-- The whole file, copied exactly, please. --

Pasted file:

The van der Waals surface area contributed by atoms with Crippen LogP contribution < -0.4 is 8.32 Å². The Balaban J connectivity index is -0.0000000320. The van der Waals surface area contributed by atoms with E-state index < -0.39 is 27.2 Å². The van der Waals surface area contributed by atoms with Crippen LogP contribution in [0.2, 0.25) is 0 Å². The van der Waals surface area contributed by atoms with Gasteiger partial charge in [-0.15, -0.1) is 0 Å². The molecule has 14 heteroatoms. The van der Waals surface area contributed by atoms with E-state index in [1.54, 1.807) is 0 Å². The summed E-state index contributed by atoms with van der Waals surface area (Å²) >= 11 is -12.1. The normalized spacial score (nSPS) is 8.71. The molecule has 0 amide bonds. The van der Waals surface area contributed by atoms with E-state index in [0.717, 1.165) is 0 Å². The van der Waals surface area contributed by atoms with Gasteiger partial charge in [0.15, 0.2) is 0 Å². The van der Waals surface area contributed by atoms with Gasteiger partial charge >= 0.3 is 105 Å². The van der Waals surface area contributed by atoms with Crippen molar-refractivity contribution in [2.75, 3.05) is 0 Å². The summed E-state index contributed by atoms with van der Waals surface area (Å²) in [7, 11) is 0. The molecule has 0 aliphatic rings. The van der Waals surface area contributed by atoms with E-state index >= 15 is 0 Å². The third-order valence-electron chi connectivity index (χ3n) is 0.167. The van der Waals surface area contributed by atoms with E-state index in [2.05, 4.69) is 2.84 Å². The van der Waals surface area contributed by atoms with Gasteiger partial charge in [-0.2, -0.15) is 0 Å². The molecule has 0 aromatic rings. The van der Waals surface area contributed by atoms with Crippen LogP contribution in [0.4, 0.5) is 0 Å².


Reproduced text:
The van der Waals surface area contributed by atoms with Crippen LogP contribution < -0.4 is 8.32 Å². The Balaban J connectivity index is -0.0000000320. The van der Waals surface area contributed by atoms with E-state index < -0.39 is 27.2 Å². The van der Waals surface area contributed by atoms with Crippen LogP contribution in [0.2, 0.25) is 0 Å². The van der Waals surface area contributed by atoms with Gasteiger partial charge in [-0.15, -0.1) is 0 Å². The molecule has 14 heteroatoms. The van der Waals surface area contributed by atoms with E-state index in [1.54, 1.807) is 0 Å². The summed E-state index contributed by atoms with van der Waals surface area (Å²) >= 11 is -12.1. The normalized spacial score (nSPS) is 8.71. The molecule has 0 amide bonds. The van der Waals surface area contributed by atoms with E-state index in [0.717, 1.165) is 0 Å². The van der Waals surface area contributed by atoms with Gasteiger partial charge in [0.15, 0.2) is 0 Å². The van der Waals surface area contributed by atoms with Gasteiger partial charge >= 0.3 is 105 Å². The van der Waals surface area contributed by atoms with Crippen molar-refractivity contribution in [2.75, 3.05) is 0 Å². The summed E-state index contributed by atoms with van der Waals surface area (Å²) in [7, 11) is 0. The molecule has 0 aliphatic rings. The van der Waals surface area contributed by atoms with E-state index >= 15 is 0 Å². The third-order valence-electron chi connectivity index (χ3n) is 0.167. The van der Waals surface area contributed by atoms with E-state index in [2.05, 4.69) is 2.84 Å². The van der Waals surface area contributed by atoms with Gasteiger partial charge in [-0.2, -0.15) is 0 Å². The molecule has 0 aromatic rings. The van der Waals surface area contributed by atoms with Crippen LogP contribution in [0.4, 0.5) is 0 Å².